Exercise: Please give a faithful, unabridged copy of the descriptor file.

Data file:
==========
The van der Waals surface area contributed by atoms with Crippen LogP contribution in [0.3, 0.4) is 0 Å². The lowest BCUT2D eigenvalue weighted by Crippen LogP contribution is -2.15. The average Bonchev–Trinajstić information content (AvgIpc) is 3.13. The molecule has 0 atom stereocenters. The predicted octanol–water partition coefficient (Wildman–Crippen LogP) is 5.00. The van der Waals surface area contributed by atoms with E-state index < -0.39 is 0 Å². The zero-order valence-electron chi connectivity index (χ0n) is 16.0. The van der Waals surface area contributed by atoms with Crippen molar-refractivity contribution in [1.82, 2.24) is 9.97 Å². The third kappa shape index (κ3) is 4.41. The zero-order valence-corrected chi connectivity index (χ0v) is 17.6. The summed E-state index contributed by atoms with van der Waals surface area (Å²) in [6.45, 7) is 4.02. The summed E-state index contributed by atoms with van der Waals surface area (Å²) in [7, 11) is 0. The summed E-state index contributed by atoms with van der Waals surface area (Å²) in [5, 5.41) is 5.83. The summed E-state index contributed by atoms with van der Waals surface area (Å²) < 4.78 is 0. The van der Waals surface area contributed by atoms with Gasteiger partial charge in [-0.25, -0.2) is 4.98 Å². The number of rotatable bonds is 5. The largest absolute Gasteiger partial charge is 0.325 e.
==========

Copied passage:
The van der Waals surface area contributed by atoms with Crippen LogP contribution in [0.3, 0.4) is 0 Å². The lowest BCUT2D eigenvalue weighted by Crippen LogP contribution is -2.15. The average Bonchev–Trinajstić information content (AvgIpc) is 3.13. The molecule has 0 atom stereocenters. The predicted octanol–water partition coefficient (Wildman–Crippen LogP) is 5.00. The van der Waals surface area contributed by atoms with E-state index < -0.39 is 0 Å². The zero-order valence-electron chi connectivity index (χ0n) is 16.0. The van der Waals surface area contributed by atoms with Crippen molar-refractivity contribution in [1.82, 2.24) is 9.97 Å². The third kappa shape index (κ3) is 4.41. The zero-order valence-corrected chi connectivity index (χ0v) is 17.6. The summed E-state index contributed by atoms with van der Waals surface area (Å²) in [6.45, 7) is 4.02. The summed E-state index contributed by atoms with van der Waals surface area (Å²) in [7, 11) is 0. The summed E-state index contributed by atoms with van der Waals surface area (Å²) in [5, 5.41) is 5.83. The summed E-state index contributed by atoms with van der Waals surface area (Å²) < 4.78 is 0. The van der Waals surface area contributed by atoms with Gasteiger partial charge in [-0.25, -0.2) is 4.98 Å². The number of rotatable bonds is 5. The largest absolute Gasteiger partial charge is 0.325 e.